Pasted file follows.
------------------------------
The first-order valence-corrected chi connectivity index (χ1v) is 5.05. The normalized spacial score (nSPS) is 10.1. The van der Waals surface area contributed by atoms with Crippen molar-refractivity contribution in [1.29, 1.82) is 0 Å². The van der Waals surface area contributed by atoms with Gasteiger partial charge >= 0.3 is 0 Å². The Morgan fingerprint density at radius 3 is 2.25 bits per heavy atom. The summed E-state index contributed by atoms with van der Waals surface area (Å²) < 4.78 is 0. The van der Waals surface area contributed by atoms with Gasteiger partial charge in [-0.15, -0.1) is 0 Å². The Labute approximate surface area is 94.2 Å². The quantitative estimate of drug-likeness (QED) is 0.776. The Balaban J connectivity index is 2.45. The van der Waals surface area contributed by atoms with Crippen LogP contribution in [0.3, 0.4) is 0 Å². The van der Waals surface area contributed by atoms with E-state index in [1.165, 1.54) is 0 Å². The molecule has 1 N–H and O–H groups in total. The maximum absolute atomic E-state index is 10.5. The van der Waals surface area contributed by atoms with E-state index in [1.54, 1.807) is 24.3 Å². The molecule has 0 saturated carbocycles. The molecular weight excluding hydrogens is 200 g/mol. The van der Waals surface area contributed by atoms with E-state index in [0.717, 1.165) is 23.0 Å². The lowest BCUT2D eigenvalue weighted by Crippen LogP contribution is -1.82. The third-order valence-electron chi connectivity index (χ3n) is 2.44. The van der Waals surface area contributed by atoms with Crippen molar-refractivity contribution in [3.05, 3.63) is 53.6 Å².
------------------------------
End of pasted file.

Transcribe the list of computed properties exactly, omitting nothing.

The first-order valence-corrected chi connectivity index (χ1v) is 5.05. The normalized spacial score (nSPS) is 10.1. The van der Waals surface area contributed by atoms with Crippen molar-refractivity contribution in [1.29, 1.82) is 0 Å². The van der Waals surface area contributed by atoms with Gasteiger partial charge >= 0.3 is 0 Å². The Morgan fingerprint density at radius 3 is 2.25 bits per heavy atom. The summed E-state index contributed by atoms with van der Waals surface area (Å²) < 4.78 is 0. The van der Waals surface area contributed by atoms with Gasteiger partial charge in [-0.15, -0.1) is 0 Å². The Labute approximate surface area is 94.2 Å². The quantitative estimate of drug-likeness (QED) is 0.776. The Balaban J connectivity index is 2.45. The van der Waals surface area contributed by atoms with Crippen LogP contribution in [0.3, 0.4) is 0 Å². The van der Waals surface area contributed by atoms with E-state index in [1.165, 1.54) is 0 Å². The molecule has 1 N–H and O–H groups in total. The maximum absolute atomic E-state index is 10.5. The van der Waals surface area contributed by atoms with E-state index in [1.54, 1.807) is 24.3 Å². The molecule has 0 saturated carbocycles. The molecular weight excluding hydrogens is 200 g/mol. The van der Waals surface area contributed by atoms with E-state index in [0.717, 1.165) is 23.0 Å². The lowest BCUT2D eigenvalue weighted by Crippen LogP contribution is -1.82. The third-order valence-electron chi connectivity index (χ3n) is 2.44. The van der Waals surface area contributed by atoms with Crippen molar-refractivity contribution in [3.05, 3.63) is 53.6 Å².